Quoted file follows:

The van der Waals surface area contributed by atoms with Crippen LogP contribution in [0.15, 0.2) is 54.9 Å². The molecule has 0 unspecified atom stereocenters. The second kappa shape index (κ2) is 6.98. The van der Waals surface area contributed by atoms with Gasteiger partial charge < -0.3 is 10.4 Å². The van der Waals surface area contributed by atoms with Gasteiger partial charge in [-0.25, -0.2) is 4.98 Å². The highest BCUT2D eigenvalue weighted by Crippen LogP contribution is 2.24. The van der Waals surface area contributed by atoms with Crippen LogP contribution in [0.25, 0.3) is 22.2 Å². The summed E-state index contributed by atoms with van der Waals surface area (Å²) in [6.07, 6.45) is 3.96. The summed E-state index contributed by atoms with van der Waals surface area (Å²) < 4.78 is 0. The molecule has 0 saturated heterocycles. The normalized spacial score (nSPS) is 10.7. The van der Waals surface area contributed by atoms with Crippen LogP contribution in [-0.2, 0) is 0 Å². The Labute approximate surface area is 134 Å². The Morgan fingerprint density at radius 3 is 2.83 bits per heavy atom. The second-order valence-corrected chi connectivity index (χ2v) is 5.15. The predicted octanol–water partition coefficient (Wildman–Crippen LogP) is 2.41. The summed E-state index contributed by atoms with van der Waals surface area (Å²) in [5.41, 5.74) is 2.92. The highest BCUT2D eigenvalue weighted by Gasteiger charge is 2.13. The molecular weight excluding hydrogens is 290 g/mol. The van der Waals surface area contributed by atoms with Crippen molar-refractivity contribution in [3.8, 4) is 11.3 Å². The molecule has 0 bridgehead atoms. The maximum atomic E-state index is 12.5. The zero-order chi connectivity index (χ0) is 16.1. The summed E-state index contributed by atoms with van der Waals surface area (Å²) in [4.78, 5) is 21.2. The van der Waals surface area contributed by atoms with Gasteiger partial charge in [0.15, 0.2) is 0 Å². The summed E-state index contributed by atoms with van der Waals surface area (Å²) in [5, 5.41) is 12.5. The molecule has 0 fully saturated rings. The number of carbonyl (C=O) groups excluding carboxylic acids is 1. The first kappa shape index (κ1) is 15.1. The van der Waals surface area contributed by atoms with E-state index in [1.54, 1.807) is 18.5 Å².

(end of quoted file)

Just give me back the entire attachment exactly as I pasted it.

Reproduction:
The van der Waals surface area contributed by atoms with Crippen LogP contribution in [0.15, 0.2) is 54.9 Å². The molecule has 0 unspecified atom stereocenters. The second kappa shape index (κ2) is 6.98. The van der Waals surface area contributed by atoms with Gasteiger partial charge < -0.3 is 10.4 Å². The van der Waals surface area contributed by atoms with Gasteiger partial charge in [-0.25, -0.2) is 4.98 Å². The highest BCUT2D eigenvalue weighted by Crippen LogP contribution is 2.24. The van der Waals surface area contributed by atoms with Crippen LogP contribution in [0.25, 0.3) is 22.2 Å². The summed E-state index contributed by atoms with van der Waals surface area (Å²) in [6.07, 6.45) is 3.96. The summed E-state index contributed by atoms with van der Waals surface area (Å²) < 4.78 is 0. The molecule has 0 saturated heterocycles. The normalized spacial score (nSPS) is 10.7. The van der Waals surface area contributed by atoms with Crippen LogP contribution in [-0.2, 0) is 0 Å². The Labute approximate surface area is 134 Å². The Morgan fingerprint density at radius 3 is 2.83 bits per heavy atom. The second-order valence-corrected chi connectivity index (χ2v) is 5.15. The predicted octanol–water partition coefficient (Wildman–Crippen LogP) is 2.41. The summed E-state index contributed by atoms with van der Waals surface area (Å²) in [5.41, 5.74) is 2.92. The highest BCUT2D eigenvalue weighted by Gasteiger charge is 2.13. The molecular weight excluding hydrogens is 290 g/mol. The van der Waals surface area contributed by atoms with Crippen molar-refractivity contribution in [3.8, 4) is 11.3 Å². The molecule has 0 bridgehead atoms. The maximum atomic E-state index is 12.5. The zero-order chi connectivity index (χ0) is 16.1. The summed E-state index contributed by atoms with van der Waals surface area (Å²) in [4.78, 5) is 21.2. The van der Waals surface area contributed by atoms with Gasteiger partial charge in [0.15, 0.2) is 0 Å². The summed E-state index contributed by atoms with van der Waals surface area (Å²) in [5, 5.41) is 12.5. The molecule has 0 fully saturated rings. The number of carbonyl (C=O) groups excluding carboxylic acids is 1. The first kappa shape index (κ1) is 15.1. The van der Waals surface area contributed by atoms with E-state index in [1.54, 1.807) is 18.5 Å².